February 14, 2014 at 11:58 PM · As Paul said, "And by the way, the reason a good piano tuner is so highly prized is because really it's not easy to get it just right."

We needed our piano tuned and I called the tuners in our town, and asked for a really good technician. They sent out someone named Oppornockity, and he did a fantastic job. A few years later we needed it tuned again and I called up and asked them to send out Mr. Oppornockity. "No, sir, we'll send someone else."

I insisted that we wanted the same person, and demanded to know why they wouldn't send him. The woman on the phone replied, "Well, you see sir, Oppornockity only tunes once."

February 15, 2014 at 01:33 AM · Thanks to all for the many informative replies.

Now I have to wonder if all this is influencing my opinion that the church piano is out of tune although the keyboardist is a first class musician?

And I believe that good Irish music contains a generous dose of appropriate "accent". However, I understand Ysaye's style but it's not for me. (I will be curious to find him playing a more lively tune.)

I am beginning to think that individual playing styles are more important than any underlying arithmetic.

@CC That is an exceptional frequency chart!

February 15, 2014 at 01:52 AM · Correction The super frequency chart was posted

by Pavel Spacek.

February 16, 2014 at 02:30 PM · I'm able to deal with the notion of different keyboard tuning.

However, I have spent a lot of effort in trying to convert printed notes into music and I can't understand (for violin) why subtle scale modifications even come into play except for open strings. The bottom line is the ear, not the arithmetic (?)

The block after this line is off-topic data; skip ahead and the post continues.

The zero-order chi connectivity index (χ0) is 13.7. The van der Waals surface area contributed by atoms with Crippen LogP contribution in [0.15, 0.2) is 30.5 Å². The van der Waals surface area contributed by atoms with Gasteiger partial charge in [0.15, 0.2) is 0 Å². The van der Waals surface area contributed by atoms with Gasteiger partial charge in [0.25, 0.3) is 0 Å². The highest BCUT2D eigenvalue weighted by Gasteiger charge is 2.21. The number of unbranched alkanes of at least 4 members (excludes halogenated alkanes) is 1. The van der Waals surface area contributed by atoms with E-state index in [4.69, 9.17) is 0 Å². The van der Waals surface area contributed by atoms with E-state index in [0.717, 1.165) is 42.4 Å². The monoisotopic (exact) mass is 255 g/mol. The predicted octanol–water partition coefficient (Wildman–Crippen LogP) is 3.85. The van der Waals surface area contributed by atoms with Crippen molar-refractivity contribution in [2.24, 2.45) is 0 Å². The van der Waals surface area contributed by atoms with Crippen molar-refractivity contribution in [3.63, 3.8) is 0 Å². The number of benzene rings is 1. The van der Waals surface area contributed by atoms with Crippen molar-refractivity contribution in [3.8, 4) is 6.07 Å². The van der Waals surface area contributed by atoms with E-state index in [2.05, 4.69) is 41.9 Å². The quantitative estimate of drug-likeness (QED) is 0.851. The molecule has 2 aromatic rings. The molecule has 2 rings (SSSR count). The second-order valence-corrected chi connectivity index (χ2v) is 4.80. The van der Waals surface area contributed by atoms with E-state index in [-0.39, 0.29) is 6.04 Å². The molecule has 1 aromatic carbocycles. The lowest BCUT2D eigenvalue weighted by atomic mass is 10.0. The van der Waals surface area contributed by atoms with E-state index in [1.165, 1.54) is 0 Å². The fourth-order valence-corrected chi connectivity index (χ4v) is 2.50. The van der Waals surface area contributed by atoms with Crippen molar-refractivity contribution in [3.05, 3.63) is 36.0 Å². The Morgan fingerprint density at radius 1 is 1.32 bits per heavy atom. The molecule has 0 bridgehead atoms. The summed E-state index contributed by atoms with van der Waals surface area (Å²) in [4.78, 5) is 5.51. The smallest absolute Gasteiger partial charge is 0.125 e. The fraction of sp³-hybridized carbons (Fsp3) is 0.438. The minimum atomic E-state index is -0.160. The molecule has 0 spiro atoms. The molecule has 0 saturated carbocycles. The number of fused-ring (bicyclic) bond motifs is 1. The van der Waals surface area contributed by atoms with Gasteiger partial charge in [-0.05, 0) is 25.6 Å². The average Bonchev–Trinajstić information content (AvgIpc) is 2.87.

February 16, 2014 at 03:14 PM · The ear naturally hears in perfect intervals more similar to pythagorean tuning, equal temperment is completely arbitrary, I doubt anyone exists who hears perfectly in equal temperment, in equal temperment every note is slightly out of tune to what the ear would want to hear, singers do the same thing as violinists, they don't sing scales in equal temperment but rather hear and sing in perfect intervals for each individual key.

February 16, 2014 at 10:13 PM · Let's stay with the violin.

What you call arithmetic is derived from the characteristics of human hearing and physics. When you play open string, you hear a tone. When you stop that string in half length, ratio 2:1, you perceive the same tone, just an octave higher. Similarly, you can stop the string in various other ratios and derive further intervals and construct the whole scale. If you play natural harmonics on the violin, you are using those exact ratios. Intonation is then quite objective, either you play in tune or not. You can always check that with open strings. But there is a snag.

When you play the scale - melody, everything is fine. But once you start playing double stops or chords, the deficiencies of our universe show.

The perfect intervals like fifth - open strings or octaves 0-3 are fine. But try to play in the first position B on A string - 1 and open E string - pure fourth, everything is fine, sounds in tune.

Then play open D string and B on A string - 1 - major sixth and surprise, to hear it in tune, you have to adjust the B. How on earth, it is the same B? Well, in the first case of B-E you play the pythagorean interval which is identical with just interval. In the second case of D-B you play the just interval which is different from the pythagorean interval.

February 17, 2014 at 03:40 AM · It is a little too late for violin tests right now but I will try the double stop example. I just want confirmation, in the double stop example, how is/was the violin tuned?

February 17, 2014 at 02:52 PM · @ Pavel S.

I tuned with my standard Korg. I think B/E sounded "OK" but I had to play the B just a whisper flat for the D/B to sound right.

However, I do now understand the principles of the tuning controversies and it seems that there is no advantage to be gained beyond ET.